Sprite is using her third set of Textbooks (TT) math curriculum, and we have no intention of switching to anything else. It is really working for her (and for me). We both love that it can be done independently and that she receives immediate feedback on her answers. Because it has both auditory and visual components (besides the normal explanations in the book), it is a good match for her learning style.
When we initially switched to TT, I called myself a living math dropout. Of course, I wasn’t truly giving up on a living math approach simply by using Teaching Textbooks. And I’ve found that TT can be used as part of a living math approach.
Talk About Math
One of the dangers of TT is that you may totally give over the math instruction to the CD-roms and altogether lose contact with what is being learned. It’s easy to do; I’ve found myself in this pattern.
“Doing your math? Great!”
[Sprite does the lesson.]
“What was your score? 94? Wonderful! Now let’s do science.”
That’s not really wise for us. When I am not keeping up with the math, it’s harder for me to help her when the need arises. And I’ve found that it’s important for Sprite to verbalize what she learns. Yes, even in math you can use narration.
So at least once or twice a week, I make a point to ask specifically what her math lessons are covering. If she can’t tell me, that’s a sign of a problem. But just telling me the topic isn’t enough, either. Then I follow up with a question — “And how do you do that?” Normally these math check-ins are brief and give me reassurance that Sprite is really understanding. As a plus I can see where the lessons are headed and learn any techniques that are different from how I was taught.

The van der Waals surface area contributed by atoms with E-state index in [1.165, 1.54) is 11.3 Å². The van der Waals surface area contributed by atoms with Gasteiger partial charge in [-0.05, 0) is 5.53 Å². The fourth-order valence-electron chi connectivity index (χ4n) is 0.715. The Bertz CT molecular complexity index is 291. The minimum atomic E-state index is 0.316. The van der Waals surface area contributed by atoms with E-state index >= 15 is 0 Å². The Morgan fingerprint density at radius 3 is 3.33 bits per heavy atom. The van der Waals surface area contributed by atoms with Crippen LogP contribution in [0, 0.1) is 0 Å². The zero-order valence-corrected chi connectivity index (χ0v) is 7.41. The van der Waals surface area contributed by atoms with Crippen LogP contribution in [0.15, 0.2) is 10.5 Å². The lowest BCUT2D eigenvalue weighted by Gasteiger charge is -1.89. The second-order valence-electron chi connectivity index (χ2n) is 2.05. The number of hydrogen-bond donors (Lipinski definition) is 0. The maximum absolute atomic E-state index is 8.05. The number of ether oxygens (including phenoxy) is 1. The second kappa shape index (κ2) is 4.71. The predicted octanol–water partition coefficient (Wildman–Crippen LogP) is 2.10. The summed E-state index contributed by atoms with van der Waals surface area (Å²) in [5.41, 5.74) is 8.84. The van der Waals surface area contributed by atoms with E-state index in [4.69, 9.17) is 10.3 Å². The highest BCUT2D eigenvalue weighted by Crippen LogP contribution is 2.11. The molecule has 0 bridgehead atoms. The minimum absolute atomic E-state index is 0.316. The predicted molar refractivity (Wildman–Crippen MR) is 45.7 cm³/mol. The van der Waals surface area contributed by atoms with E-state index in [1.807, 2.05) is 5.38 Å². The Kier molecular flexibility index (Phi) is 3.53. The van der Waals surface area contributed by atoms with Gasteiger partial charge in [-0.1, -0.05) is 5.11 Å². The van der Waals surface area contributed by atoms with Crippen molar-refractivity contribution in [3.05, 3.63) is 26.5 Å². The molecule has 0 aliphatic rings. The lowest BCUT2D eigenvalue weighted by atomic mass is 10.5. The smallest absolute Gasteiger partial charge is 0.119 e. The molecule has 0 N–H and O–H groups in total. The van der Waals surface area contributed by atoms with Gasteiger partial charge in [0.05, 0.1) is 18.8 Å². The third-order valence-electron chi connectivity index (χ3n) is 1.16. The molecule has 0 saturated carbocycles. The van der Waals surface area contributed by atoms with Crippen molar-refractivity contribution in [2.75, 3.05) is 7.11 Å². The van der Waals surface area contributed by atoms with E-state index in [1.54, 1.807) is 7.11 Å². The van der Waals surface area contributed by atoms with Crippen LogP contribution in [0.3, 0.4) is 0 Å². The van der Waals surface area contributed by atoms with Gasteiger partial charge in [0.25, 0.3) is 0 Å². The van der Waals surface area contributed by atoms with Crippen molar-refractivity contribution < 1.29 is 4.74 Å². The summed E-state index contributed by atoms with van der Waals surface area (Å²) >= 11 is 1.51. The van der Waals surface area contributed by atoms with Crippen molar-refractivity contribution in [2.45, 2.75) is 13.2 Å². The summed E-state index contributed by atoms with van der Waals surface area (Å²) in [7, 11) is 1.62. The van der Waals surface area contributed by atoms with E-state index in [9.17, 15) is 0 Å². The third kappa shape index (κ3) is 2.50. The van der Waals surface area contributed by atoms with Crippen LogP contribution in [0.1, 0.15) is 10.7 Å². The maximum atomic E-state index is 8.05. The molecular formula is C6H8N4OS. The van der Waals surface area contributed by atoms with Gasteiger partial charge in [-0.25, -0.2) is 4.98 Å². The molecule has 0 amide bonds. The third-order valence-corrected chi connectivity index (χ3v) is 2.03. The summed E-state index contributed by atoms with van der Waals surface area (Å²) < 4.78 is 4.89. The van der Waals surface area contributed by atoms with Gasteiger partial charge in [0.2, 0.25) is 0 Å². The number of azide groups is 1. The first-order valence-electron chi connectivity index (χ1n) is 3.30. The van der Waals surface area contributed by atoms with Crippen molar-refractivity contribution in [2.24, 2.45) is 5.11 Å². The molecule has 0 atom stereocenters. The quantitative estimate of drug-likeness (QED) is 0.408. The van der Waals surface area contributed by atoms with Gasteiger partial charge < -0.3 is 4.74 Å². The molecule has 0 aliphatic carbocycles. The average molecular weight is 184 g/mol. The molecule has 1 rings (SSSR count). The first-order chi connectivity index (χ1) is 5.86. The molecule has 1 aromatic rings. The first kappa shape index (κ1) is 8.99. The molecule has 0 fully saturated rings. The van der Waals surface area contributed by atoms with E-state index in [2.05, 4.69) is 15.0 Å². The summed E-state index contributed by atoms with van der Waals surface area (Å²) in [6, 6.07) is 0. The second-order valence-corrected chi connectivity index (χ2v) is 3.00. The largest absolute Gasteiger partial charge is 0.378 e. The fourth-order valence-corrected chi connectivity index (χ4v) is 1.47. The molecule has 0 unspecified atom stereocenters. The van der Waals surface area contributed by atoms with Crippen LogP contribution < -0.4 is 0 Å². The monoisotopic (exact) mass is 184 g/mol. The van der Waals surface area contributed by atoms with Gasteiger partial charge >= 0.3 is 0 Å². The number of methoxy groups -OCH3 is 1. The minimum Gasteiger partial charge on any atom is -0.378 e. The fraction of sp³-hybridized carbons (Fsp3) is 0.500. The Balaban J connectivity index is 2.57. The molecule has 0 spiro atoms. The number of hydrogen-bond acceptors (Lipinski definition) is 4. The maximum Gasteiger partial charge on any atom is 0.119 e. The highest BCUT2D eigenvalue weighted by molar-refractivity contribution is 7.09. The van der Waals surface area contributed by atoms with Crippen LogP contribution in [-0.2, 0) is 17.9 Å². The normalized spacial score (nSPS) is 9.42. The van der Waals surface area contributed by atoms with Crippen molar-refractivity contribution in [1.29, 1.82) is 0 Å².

Write About Math
For the most part we stick with oral narrations, but when a TT lesson results in a bad score, I like to take our talk to another level with math notebooking.
Before Sprite reworks the problems she missed, we talk about the concepts in the lesson. I ask probing questions and make her define math vocabulary terms. I help walk her through the math rules as she writes on a notebooking page. Her page may include sample problems, diagrams, and charts along with text.
The notebooking page often turns out to be a handy reference for reworking the problems she missed the first time. The effort of explaining the math in words normally corrects faulty thinking and refocuses Sprite’s attention on the key concepts.
Add on Math History Lessons
Lastly, we can add on the math history from livingmath.net. To be honest, we haven’t spent any time on our mathematicians in many months. But once we wrap up Ancient Rome, I anticipate having a bit more time to devote to math history.
At any rate, the point is that you can incorporate biographies of mathematicians into your use of Teaching Textbooks so that you have a holistic approach to math.
I know that a lot of my readers use Teaching Textbooks, too. Do you consider TT part of a living math approach? And if so, how do you make TT more living?